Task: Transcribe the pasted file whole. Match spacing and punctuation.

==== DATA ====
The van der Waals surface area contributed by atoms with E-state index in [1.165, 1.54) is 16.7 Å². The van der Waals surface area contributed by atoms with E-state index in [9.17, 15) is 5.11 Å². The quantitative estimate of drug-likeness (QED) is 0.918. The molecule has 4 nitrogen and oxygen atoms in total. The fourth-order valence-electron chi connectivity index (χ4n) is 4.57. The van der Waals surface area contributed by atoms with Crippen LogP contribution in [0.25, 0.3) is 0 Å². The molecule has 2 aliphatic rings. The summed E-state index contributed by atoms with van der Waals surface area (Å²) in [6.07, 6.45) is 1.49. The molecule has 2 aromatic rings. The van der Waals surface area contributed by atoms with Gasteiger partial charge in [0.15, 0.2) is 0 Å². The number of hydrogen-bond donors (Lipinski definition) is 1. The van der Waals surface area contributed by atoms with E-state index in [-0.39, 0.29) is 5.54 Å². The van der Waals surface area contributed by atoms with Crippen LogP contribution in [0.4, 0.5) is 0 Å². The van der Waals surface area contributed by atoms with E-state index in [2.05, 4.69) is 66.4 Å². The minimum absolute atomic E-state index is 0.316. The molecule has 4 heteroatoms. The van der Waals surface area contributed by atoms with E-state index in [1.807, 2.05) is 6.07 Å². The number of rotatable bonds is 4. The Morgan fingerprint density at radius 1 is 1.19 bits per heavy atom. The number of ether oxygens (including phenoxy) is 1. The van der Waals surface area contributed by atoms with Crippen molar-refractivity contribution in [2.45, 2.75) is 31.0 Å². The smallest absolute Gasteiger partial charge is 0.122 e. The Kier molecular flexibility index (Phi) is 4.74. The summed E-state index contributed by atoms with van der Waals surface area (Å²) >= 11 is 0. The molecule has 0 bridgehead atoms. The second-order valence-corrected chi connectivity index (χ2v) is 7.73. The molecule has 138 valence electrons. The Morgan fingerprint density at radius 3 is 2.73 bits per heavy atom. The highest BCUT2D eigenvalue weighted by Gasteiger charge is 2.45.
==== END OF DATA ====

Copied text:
The van der Waals surface area contributed by atoms with E-state index in [1.165, 1.54) is 16.7 Å². The van der Waals surface area contributed by atoms with E-state index in [9.17, 15) is 5.11 Å². The quantitative estimate of drug-likeness (QED) is 0.918. The molecule has 4 nitrogen and oxygen atoms in total. The fourth-order valence-electron chi connectivity index (χ4n) is 4.57. The van der Waals surface area contributed by atoms with Crippen LogP contribution in [0.25, 0.3) is 0 Å². The molecule has 2 aliphatic rings. The summed E-state index contributed by atoms with van der Waals surface area (Å²) in [6.07, 6.45) is 1.49. The molecule has 2 aromatic rings. The van der Waals surface area contributed by atoms with Gasteiger partial charge in [0.15, 0.2) is 0 Å². The number of hydrogen-bond donors (Lipinski definition) is 1. The van der Waals surface area contributed by atoms with E-state index in [-0.39, 0.29) is 5.54 Å². The van der Waals surface area contributed by atoms with Crippen LogP contribution in [0.4, 0.5) is 0 Å². The van der Waals surface area contributed by atoms with E-state index in [2.05, 4.69) is 66.4 Å². The minimum absolute atomic E-state index is 0.316. The molecule has 4 heteroatoms. The van der Waals surface area contributed by atoms with E-state index in [1.807, 2.05) is 6.07 Å². The number of rotatable bonds is 4. The Morgan fingerprint density at radius 1 is 1.19 bits per heavy atom. The number of ether oxygens (including phenoxy) is 1. The van der Waals surface area contributed by atoms with Crippen molar-refractivity contribution in [2.45, 2.75) is 31.0 Å². The smallest absolute Gasteiger partial charge is 0.122 e. The Kier molecular flexibility index (Phi) is 4.74. The summed E-state index contributed by atoms with van der Waals surface area (Å²) >= 11 is 0. The molecule has 0 bridgehead atoms. The second-order valence-corrected chi connectivity index (χ2v) is 7.73. The molecule has 138 valence electrons. The Morgan fingerprint density at radius 3 is 2.73 bits per heavy atom. The highest BCUT2D eigenvalue weighted by Gasteiger charge is 2.45.